ONE of the definitions of governance is “establishing of policies [and rules], and continuous monitoring of their proper implementation by the members of the governing body [government] of an organisation [country]”. In Pakistan, however, we announce policies and make rules and then devise ways to ignore the policies and circumvent the rules.
We make policies in every sector, such as health, education, trade etc, announce them with fanfare and then continue with our ad-hoc ways and announce yet another policy after a couple of years, because a new minister wants to have his own moment of fame. We make rules, eg income tax rules, and negate their implementation by clever manipulation; we pay the state in thousands, while spending billions on ourselves.
When policy announcements don’t work and criticism mounts, we come up with high-visibility projects and yet more reforms. We make no effort to fix the system, because having been around for long we know it will involve taking on the mafias in organisations, upsetting the forces of status quo etc.
We make policies and then continue with our ad-hoc ways.
So rather than fix existing government schools, which are in the thousands, we show the dream of an Aitchison College in every district and build a few billion-rupee schools of doubtful quality for a handful of students.
Rather than fix the police force, we come up with the ‘Elite Force’, ‘Rapid Response Force’, ‘Mujahid Force’ etc. And when that does not work, we bring in more ‘reforms’.
Rather than fix the bureaucracy by stopping political interference, handing back the powers to heads of organisations (establishment secretary, chief secretary, IG) we sign impressive-sounding agreements with donor agencies including the World Bank and UNDP, and promise more high-sounding reforms, with the collateral advantage of lucrative consultancies and foreign trips.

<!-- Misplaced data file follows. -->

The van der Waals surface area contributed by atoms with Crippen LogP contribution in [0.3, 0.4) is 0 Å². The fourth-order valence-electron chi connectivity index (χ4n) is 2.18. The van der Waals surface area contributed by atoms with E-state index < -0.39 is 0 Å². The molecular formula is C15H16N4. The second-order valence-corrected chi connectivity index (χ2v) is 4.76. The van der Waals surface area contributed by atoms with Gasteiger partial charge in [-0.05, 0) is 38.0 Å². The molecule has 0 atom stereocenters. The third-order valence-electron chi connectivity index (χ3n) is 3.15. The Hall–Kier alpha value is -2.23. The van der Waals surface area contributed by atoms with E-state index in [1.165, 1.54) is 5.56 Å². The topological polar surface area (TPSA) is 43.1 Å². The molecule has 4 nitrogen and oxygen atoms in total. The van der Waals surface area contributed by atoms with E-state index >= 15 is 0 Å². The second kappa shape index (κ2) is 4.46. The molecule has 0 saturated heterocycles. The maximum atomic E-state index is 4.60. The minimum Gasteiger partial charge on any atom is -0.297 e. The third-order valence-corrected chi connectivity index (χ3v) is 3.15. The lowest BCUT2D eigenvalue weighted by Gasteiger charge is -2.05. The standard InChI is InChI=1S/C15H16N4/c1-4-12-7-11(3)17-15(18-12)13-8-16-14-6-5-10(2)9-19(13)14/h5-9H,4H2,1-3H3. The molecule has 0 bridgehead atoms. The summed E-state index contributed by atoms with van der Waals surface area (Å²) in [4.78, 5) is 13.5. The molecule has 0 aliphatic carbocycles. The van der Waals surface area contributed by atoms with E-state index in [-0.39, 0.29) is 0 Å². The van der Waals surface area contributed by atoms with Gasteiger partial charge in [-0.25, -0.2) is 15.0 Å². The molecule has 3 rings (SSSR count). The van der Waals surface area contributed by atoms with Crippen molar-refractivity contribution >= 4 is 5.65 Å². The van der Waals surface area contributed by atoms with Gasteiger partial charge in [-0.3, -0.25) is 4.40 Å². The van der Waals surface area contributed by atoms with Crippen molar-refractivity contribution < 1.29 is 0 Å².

Rather than fix the public transport system for the whole city, we line one route, out of 40 or 50 routes, with gold by spending crores per kilometre and paying a subsidy of a crore a day, to benefit not more than 5pc of commuters.
Rather than improve the performance of our existing municipal sweepers, we get companies from abroad to pick the garbage for us and pay them additional $45 million a year for their ‘supervision’ alone. We further buy them $60m worth of vehicles to clean the streets for us with the help of our old municipal sweepers.
Rather than catch the electricity thieves or perform the mundane task of renovating existing distribution infrastructure to reduce technical line losses, or fix the problems of existing power plants, we go for high-profile power plants knowing full well that it will increase the circular debt even more.
Rather than build dams and utilise God-given resources — because it takes six to eight years to build these and that is beyond our tenure of office — we establish expensive projects in cities, where visibility is at its highest. We also have to complete these projects in 11 months to show our effectiveness, regardless of the fact that because of higher contractor rates, it may cost the exchequer three times the normal price.
Rather than take on the masterminds, handlers and financiers of terrorism, we would prefer to have them on our right side, unless our arm is twisted by the forces we can’t say no to.
Rather than control population growth (Bangladesh had more people than us in 1971 and now has 160 million while we have around 200 million), we would much prefer to take the ‘politically correct’ route of not annoying the maulvi and not even talking about the problem.
Rather than concentrate on across-the-board tax collection as we have one of the lowest tax collection rates in the world, we would much prefer to borrow as much as possible from our own banks and in the process crowd out local entrepreneurs, and then go to international markets to borrow at rates foreign markets can’t resist.
The lack of effort on our part to collect taxes is actually a blessing in disguise for the public, because resultantly the public here is rich while the government is poor. As a result, when we can’t provide clean drinking water, the public develops its own bottled water industry. When we can’t provide security, private security companies flourish and in the process provide unintended employment. When we cannot provide power, the public imports a billion dollars’ worth of small generators every year, to stay comfortable and run their businesses.
Rather than think of the future of the country we continue to play politics for our short-term gains. When are we going to think of the future of our children? Or is it that the future of children of our rulers is not linked to this country and is planned abroad?
The writer is a former federal secretary.
Published in Dawn, October 21st, 2015